Off-budget financing of Bt2tr loan bill can’t be justified
Parliament has just completed debating the so-called 2-trillionbaht bill. It is the largest single amount of borrowing by any previous Thai government, and certainly one of the most controversial.
The government intends to use the loan proceeds to finance transport infrastructure, particularly the rail network, which has suffered from woeful under- investment for decades. The need for investment in infrastructure is not questioned. Indeed, all the plans that make up the 2-trillion-baht package were initiated by previous governments, whether the mass transit system in Bangkok, the double-track railways or even the highspeed trains. What then has all the fuss been about? There are two fundamental problems with this law. One concerns the financing aspect, the other concerns the readiness of many of the investment programmes themselves.
On the issue of financing, it is clear that it should not be necessary for the government to feel the need to debtfinance the entire plan.
Other financing options are available, especially private sector participation, as well as government to government arrangements.
Moreover, and most controversially, the government has no justification in financing the projects outside of the budget law.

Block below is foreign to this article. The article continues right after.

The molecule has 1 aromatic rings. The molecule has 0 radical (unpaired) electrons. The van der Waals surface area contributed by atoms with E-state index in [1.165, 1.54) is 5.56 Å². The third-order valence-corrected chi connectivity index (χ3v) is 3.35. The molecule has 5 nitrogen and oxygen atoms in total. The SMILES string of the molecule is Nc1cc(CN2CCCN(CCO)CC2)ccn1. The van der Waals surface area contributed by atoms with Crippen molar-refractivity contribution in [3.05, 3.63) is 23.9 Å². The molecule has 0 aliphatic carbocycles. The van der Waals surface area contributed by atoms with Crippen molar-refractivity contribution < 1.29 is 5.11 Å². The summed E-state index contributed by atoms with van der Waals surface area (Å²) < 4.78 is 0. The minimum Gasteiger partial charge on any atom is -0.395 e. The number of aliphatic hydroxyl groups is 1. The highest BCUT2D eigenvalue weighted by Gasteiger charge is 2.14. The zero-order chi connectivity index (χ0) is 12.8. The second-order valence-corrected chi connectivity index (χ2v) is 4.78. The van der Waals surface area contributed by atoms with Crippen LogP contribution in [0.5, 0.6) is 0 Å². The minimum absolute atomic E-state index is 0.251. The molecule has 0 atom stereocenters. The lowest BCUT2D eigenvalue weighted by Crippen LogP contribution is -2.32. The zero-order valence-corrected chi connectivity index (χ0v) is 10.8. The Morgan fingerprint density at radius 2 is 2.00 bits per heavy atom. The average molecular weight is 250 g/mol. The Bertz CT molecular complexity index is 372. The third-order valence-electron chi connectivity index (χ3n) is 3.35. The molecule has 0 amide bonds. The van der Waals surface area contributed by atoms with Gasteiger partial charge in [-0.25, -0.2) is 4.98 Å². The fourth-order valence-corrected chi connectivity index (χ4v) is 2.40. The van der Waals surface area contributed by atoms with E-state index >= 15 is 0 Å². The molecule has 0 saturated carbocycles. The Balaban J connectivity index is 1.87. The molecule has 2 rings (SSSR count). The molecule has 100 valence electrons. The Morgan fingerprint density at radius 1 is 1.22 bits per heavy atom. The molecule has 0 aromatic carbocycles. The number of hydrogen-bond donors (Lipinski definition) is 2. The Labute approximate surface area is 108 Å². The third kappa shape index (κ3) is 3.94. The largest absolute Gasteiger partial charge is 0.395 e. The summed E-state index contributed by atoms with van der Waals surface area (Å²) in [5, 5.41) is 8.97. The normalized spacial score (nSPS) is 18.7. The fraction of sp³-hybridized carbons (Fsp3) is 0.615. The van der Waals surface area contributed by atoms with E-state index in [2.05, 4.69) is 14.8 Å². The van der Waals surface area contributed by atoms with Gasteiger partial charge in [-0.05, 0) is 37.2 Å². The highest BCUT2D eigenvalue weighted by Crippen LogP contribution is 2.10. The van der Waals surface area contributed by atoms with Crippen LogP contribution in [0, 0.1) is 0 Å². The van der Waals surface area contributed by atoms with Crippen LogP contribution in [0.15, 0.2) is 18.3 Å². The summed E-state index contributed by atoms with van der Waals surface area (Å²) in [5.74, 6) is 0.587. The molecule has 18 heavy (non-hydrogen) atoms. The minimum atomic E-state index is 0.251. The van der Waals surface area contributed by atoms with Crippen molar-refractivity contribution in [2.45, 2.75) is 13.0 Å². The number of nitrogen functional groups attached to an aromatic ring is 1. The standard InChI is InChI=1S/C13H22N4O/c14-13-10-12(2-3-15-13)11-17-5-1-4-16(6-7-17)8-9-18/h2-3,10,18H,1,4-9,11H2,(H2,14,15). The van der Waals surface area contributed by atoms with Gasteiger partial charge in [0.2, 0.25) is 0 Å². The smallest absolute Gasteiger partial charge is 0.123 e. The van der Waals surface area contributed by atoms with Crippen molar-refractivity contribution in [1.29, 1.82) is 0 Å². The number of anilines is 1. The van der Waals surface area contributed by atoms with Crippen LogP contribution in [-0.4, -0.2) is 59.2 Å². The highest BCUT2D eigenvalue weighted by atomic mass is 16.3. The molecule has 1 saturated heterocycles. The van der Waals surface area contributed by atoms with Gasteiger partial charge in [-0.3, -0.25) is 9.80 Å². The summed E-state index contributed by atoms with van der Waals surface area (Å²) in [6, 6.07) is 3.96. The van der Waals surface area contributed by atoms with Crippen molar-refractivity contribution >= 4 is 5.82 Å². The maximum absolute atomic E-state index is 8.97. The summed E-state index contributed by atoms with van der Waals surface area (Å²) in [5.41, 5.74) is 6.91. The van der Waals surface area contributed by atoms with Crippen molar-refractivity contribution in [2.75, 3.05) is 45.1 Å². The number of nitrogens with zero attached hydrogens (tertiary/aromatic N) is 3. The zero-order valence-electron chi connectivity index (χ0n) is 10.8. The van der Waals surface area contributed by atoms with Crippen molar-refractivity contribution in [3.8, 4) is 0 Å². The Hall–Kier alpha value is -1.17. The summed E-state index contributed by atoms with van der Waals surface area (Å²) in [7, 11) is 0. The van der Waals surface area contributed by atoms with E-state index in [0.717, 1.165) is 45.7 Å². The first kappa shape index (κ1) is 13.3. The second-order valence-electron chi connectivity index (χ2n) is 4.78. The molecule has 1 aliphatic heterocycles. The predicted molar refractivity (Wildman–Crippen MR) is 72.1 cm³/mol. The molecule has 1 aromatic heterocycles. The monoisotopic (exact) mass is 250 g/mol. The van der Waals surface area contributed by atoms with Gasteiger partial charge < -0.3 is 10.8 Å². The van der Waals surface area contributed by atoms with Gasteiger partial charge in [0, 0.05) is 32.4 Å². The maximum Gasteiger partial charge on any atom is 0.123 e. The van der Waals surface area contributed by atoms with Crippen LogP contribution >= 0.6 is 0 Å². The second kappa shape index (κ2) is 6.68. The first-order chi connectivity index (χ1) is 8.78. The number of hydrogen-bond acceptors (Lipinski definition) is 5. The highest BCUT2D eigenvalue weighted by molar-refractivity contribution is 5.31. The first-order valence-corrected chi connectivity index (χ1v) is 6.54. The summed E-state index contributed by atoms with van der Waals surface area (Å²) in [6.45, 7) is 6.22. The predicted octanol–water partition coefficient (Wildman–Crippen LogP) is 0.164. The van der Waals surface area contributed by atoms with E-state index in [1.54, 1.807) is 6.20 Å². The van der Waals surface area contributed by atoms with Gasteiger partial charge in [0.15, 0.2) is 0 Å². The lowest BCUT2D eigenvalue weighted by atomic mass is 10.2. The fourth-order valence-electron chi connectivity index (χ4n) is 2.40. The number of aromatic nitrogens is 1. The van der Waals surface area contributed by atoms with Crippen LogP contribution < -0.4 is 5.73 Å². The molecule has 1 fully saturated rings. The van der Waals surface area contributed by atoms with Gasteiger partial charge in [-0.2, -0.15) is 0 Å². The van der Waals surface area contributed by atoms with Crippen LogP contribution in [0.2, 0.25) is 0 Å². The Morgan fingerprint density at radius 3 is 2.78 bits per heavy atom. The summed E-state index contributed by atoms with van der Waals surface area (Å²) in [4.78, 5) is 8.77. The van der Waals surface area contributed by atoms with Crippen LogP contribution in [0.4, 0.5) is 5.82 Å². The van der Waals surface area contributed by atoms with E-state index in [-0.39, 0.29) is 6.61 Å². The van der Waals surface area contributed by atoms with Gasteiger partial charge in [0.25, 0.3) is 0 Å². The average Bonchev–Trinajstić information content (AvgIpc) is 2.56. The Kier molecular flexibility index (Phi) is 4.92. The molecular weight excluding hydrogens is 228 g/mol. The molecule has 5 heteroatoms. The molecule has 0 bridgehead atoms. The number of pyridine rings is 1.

Thai laws regarding national budgets provide significant leeway for governments to debt-finance long-term investment projects. The legal debt ceiling is generous but necessary to help maintain fiscal discipline, supported by strict requirements on disclosures and disbursements.
All of this has been unnecessarily circumvented by the issuance of the offbudget 2-trillion-baht bill and is thus potentially in contravention of the constitution itself.
Regarding the projects, academics agree most are not ready for initiation. Indeed, it is estimated that only 20% of all projects in value terms can be contracted within the first year. Some of the high-profile plans are barely past the pre-feasibility stage, notably the high-speed trains.
Indeed, the government has switched priorities from the route chosen by the previous government that was planned to link with Kunming in southern China via Laos, through to the Malaysian border, potentially linking with the proposed Kuala Lumpur-Singapore route.
Instead, it will focus on the BangkokChiang Mai route which provides signif- icantly lower potential all-round returns, and does not provide connectivity with neighbours. It is anticipated the route will be a significant loss-maker, and thus be a financial burden once in operation.
It is thus highly unfortunate the government has compromised needed investments by bypassing proven legal processes. Recent examples of similar attempts, particularly the much-delayed execution of the government’s borrowing law to finance water projects, should have provided clear lessons of what happens when unnecessary shortcuts are taken with taxpayers’ money.